Get Help For a loved one

Helping a loved one with an addiction can prove to be a difficult balancing act. It is not for the faint of heart and requires constant shifting between offering unconditional support, hope, and encouragement while simultaneously being willing to allow the addict to be accountable for their actions. If you are helping someone on the road to recovery, do your best to avoid self-blame. Setting healthy boundaries and doing what you can to avoid becoming a codependent is extremely important for your health and sanity. Remember that as much as you support and encourage addiction treatment and recovery, you will never be able to force an addict to change. No matter how much or how well you try to love an addict, the choice to change and fight their addiction must come from within themselves; you are merely a cheerleader. The sooner you accept your role as a gentle support to your loved one, instead of their coach, liberator, or savior, the better. A support role means that you lovingly hold them responsible for consequences of past, present, and future actions and thoughts rather than stepping in to save the day because you cannot stomach to see them fail or falter; you must let them experience disappointment and possibly failure if that is what their actions bring about.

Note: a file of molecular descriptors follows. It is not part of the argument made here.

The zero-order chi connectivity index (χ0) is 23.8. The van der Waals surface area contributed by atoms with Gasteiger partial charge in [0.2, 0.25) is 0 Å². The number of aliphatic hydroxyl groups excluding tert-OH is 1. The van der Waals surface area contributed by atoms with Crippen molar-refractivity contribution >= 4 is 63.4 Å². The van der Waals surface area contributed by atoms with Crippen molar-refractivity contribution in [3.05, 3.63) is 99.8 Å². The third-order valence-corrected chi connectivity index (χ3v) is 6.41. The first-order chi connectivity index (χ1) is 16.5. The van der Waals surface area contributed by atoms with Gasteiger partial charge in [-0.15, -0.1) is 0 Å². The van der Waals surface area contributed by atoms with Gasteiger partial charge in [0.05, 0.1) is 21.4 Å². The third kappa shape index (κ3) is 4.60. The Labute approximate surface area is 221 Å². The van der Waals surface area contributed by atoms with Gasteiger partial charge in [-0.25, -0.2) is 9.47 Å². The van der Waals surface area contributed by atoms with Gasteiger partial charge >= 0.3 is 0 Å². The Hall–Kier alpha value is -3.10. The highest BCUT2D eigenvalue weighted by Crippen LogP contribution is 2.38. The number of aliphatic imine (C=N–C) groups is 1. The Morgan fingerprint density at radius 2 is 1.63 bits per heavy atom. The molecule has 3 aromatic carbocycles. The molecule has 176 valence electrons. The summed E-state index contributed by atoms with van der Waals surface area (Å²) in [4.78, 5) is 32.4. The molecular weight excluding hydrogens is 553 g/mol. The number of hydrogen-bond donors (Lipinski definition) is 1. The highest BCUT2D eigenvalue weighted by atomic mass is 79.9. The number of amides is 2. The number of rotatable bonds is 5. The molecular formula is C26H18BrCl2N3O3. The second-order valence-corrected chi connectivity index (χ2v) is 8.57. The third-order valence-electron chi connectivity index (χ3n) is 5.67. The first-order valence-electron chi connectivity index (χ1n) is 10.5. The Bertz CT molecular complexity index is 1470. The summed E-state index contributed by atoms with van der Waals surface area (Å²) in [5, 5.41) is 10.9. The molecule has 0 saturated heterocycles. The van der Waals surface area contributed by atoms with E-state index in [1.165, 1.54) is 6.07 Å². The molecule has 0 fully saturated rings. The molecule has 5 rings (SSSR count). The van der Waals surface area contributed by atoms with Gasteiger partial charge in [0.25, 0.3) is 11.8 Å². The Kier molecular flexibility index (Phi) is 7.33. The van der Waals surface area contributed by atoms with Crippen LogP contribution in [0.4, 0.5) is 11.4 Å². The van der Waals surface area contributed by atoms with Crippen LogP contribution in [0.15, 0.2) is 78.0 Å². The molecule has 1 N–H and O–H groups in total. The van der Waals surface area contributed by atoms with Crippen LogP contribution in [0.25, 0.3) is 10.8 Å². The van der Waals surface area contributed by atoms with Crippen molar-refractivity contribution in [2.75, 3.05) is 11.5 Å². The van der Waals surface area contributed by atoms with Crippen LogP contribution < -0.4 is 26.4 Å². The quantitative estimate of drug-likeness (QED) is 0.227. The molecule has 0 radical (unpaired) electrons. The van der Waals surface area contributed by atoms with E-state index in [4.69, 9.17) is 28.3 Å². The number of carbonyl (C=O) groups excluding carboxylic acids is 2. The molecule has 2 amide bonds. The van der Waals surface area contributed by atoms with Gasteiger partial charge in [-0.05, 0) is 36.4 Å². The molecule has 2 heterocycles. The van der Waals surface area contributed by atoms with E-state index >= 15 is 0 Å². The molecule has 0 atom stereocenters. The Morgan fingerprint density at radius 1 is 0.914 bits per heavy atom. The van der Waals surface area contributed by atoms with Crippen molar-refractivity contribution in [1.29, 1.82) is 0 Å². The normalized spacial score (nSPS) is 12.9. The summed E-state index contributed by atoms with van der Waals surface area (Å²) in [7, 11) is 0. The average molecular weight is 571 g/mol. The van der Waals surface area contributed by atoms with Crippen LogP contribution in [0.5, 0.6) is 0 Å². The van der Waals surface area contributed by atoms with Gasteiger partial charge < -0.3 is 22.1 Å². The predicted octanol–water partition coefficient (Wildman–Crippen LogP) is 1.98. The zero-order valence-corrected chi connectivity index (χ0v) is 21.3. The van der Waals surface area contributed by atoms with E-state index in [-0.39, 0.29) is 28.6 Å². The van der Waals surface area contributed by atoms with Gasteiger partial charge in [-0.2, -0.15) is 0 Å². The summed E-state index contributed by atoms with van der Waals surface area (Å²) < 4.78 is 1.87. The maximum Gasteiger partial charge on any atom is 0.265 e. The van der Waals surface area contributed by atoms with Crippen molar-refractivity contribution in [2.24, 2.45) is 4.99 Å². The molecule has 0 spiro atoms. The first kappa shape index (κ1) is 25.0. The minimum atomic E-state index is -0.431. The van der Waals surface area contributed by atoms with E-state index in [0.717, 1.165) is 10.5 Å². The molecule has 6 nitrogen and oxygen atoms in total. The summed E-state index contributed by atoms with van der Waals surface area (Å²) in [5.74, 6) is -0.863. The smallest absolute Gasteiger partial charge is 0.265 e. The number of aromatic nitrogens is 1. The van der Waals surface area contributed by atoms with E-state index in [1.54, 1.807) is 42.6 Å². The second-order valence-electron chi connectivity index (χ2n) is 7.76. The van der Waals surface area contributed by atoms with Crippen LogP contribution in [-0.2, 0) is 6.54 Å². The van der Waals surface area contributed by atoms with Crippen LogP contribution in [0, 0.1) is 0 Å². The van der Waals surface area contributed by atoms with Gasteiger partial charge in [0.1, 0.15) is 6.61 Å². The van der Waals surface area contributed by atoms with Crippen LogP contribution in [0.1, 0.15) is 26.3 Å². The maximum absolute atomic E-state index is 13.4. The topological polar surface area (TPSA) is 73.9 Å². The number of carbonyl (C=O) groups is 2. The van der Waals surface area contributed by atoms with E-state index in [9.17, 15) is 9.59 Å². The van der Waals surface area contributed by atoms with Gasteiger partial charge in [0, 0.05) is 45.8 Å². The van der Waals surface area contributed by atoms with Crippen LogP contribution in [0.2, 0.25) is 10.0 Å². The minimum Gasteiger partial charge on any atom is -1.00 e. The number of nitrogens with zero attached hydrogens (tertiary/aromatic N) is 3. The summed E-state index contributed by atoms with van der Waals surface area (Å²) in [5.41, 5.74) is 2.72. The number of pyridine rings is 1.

Anyone Can Develop An Addiction

When supporting your loved one, it is important to understand that everyone, including yourself, can develop an addiction. It can happen to people of all backgrounds, rich and poor, and even all ages. See the "Anyone Can Become Addicted to Drugs" video below from the National Institute on Drug Abuse (NIDA).

If you are worried that your loved one may have an addiction and you are unsure of what steps you should take, call our advisors and they will recommend treatment options that may work for you and our loved one Call (800) 260-1481